Monday, January 15, 2018

KVAN vs. The Volcano

It is my informed opinion that AM radio station KVAN has endured more engineering and administrative hardship than any other radio station in the contiguous 48 states. It is amazing that the station endured, more so that the license still exists today.... though that's complicated. More here.

The original 910 KVAN-AM in Vancouver, WA in 1939 and was shut down in 1976. The frequency is used today by KMTT.  But another KVAN was on 1480 AM from 1967-1980, in Vancouver which became KARO and is now KBMS.  From 1981-1989 and 1991-2003 a third station used the KVAN calls in Vancouver on 1550 AM. That one is now KKOV.  The fourth KVAN on 92.1 operated from Pilot Rock, OR from 2007-2010, which later became KUMA-FM. More here.

The original KVAN operated on 910 AM in Portland for 20 years. But our tale begins in April of 1955 Camas-Washougal Radio, Inc. applied to the FCC to build radio station at Camas, WA on 1480kc operating at 1 while kilowatt of power, as a day timer. The CP was approved on September 28th, 1955 and call letters KRIV were assigned. IT debuted on air on  February 2, 1956. Then things went down hill for about the next 40 years. So much more here.

On June 2nd, 1956 a severe flood of the Columbia River endangered the KRIV-AM transmitter site. The site was successfully sandbagged and KRIV broadcast 24 hours a day, to keep the community informed with the latest bulletins from Civil Defense and the Red Cross.  In 1958 they changed calls to KPVA for Portland Vancouver Area re-targeting the region for ad sales. They followed that up in 1959 by relocating their studios to downtown Portland in the "Washington Hotel" at 1129 S.W. Washington St. but the transmitter remained at Camas. On May 9, 1960 KPVA became KVANThe callsign was well-known in the area from it's time on 910 AM. 

In December of 1960 the FCC granted KVAN permission to change city of license from Camas to to Vancouver, but station management screwed up the paperwork delaying the process. It was not until late in December of 1961 that they finally moved the transmitter to Hayden Island, OR. The station got it's delinquent paperwork in order in October of 1965 and officially changed its city of license to Vancouver.The location was literally in the corner of a parking lot Jantzen Beach Amusement Park." The small studio had no running water or toilet. Disc jockey's used an outhouse about 20 yards away. The (ahem) crappy location had security problems too In 1966 they had a series of burglaries knock them off the air repeatedly.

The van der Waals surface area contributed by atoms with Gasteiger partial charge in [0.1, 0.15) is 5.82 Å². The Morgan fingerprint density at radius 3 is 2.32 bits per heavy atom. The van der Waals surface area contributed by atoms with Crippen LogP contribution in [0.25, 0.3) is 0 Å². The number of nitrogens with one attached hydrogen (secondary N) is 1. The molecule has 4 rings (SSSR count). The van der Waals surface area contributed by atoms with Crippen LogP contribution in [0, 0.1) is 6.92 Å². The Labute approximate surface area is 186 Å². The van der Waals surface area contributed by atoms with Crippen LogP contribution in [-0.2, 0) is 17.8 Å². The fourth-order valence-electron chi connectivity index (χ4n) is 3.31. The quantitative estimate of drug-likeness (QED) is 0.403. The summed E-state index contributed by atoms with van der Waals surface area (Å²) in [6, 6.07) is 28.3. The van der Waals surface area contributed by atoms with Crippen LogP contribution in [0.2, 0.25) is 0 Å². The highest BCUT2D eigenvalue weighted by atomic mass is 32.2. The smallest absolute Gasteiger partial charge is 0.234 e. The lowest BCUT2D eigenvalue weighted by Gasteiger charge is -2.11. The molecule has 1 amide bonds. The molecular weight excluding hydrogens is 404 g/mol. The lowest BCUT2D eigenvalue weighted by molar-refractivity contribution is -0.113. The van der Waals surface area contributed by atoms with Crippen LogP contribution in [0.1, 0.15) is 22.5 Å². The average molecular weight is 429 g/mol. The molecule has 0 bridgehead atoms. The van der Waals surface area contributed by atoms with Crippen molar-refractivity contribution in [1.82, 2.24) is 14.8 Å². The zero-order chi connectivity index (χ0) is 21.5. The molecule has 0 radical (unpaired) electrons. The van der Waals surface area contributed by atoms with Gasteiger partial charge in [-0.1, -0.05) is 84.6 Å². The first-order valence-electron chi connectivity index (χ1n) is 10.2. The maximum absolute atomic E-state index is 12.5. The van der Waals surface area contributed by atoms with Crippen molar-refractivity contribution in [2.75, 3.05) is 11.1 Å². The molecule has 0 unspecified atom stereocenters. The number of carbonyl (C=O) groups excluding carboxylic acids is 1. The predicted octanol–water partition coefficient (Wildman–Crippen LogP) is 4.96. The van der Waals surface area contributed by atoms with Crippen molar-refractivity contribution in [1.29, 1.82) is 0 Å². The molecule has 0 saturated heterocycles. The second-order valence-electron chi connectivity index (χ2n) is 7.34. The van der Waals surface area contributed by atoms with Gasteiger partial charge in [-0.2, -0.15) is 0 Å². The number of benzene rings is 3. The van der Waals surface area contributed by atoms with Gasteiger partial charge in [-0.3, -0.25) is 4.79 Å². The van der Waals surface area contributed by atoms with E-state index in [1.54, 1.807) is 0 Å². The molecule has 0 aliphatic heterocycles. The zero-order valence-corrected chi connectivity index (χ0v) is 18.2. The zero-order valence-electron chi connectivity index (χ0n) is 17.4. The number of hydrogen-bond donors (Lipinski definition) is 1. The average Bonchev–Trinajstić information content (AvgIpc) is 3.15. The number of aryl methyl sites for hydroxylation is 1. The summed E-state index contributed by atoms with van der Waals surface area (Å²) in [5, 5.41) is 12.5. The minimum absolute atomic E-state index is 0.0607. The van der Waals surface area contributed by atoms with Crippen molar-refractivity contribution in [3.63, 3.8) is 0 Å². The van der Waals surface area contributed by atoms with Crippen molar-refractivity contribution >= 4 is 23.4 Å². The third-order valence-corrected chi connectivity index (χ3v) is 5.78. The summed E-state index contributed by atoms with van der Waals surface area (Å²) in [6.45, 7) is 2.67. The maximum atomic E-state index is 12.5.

• April 28, 1966 burglars broke into KVAN and stole some of relay tubes.
  • April 30, 1966 burglars returned and this time knocked KVAN off the air for 7 days by stealing four tubes from the transmitter. 
  • May 7, 1966 but was burglarized overnight again and had to postpone broadcasting until May 8, 1966. A cart machine and a tape recorder had been stolen, and the transmitter damaged
  • On June 7, 1966 KVAN was knocked off the air again for 5 days by burglars, after stealing equipment. 
  • On June 11, 1966 KVAN returned to the airwaves but burglars knocked it off the air that evening. 
In 1969 Jantzen Beach Park had closed down forcing a change of venue. Their leased land had been sold out from under them to developers to build a mall. The station shut down for a week in April to relocate to 18608 North Portland Rd. in North Portland. The new studio was located in a trailer again  with no running water or toilet facilities. There was no outhouse this time. DJ's had to use the bathroom at the St. Johns Gun Club & Dog Motel. (The Dog motel and gun club were separate buildings.) The station's transmitter lost it's tower and a horizontal dipole was flown between two trees down by the Dog Motel near Smith Lake. This was rectified in August then the FCC granted an STA operate with a 200 foot flat top antenna at 11665 North Portland Rd. through 11-25-69. This began a long series of special temporary everything...  They were permanently temporary.